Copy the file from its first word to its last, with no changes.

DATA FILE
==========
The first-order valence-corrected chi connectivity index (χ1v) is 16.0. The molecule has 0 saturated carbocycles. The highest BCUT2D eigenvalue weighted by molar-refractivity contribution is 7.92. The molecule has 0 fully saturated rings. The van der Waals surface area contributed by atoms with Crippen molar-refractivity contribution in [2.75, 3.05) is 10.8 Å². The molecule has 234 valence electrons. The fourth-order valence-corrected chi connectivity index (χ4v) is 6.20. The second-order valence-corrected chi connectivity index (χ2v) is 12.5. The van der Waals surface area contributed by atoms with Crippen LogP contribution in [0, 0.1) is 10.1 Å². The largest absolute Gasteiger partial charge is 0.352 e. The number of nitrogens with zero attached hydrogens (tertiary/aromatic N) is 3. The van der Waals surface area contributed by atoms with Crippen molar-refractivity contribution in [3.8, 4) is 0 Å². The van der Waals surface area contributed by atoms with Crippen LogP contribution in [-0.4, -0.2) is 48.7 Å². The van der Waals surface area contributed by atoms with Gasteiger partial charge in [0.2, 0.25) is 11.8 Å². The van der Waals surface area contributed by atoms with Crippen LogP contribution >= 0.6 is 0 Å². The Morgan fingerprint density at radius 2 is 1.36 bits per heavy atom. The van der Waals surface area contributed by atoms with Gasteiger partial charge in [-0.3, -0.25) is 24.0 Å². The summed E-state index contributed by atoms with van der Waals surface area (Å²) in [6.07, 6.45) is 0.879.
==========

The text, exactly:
The first-order valence-corrected chi connectivity index (χ1v) is 16.0. The molecule has 0 saturated carbocycles. The highest BCUT2D eigenvalue weighted by molar-refractivity contribution is 7.92. The molecule has 0 fully saturated rings. The van der Waals surface area contributed by atoms with Crippen molar-refractivity contribution in [2.75, 3.05) is 10.8 Å². The molecule has 234 valence electrons. The fourth-order valence-corrected chi connectivity index (χ4v) is 6.20. The second-order valence-corrected chi connectivity index (χ2v) is 12.5. The van der Waals surface area contributed by atoms with Crippen LogP contribution in [0, 0.1) is 10.1 Å². The largest absolute Gasteiger partial charge is 0.352 e. The number of nitrogens with zero attached hydrogens (tertiary/aromatic N) is 3. The van der Waals surface area contributed by atoms with Crippen molar-refractivity contribution in [3.8, 4) is 0 Å². The van der Waals surface area contributed by atoms with Crippen LogP contribution in [-0.4, -0.2) is 48.7 Å². The van der Waals surface area contributed by atoms with Gasteiger partial charge in [0.2, 0.25) is 11.8 Å². The van der Waals surface area contributed by atoms with Crippen LogP contribution >= 0.6 is 0 Å². The Morgan fingerprint density at radius 2 is 1.36 bits per heavy atom. The van der Waals surface area contributed by atoms with Gasteiger partial charge in [-0.3, -0.25) is 24.0 Å². The summed E-state index contributed by atoms with van der Waals surface area (Å²) in [6.07, 6.45) is 0.879.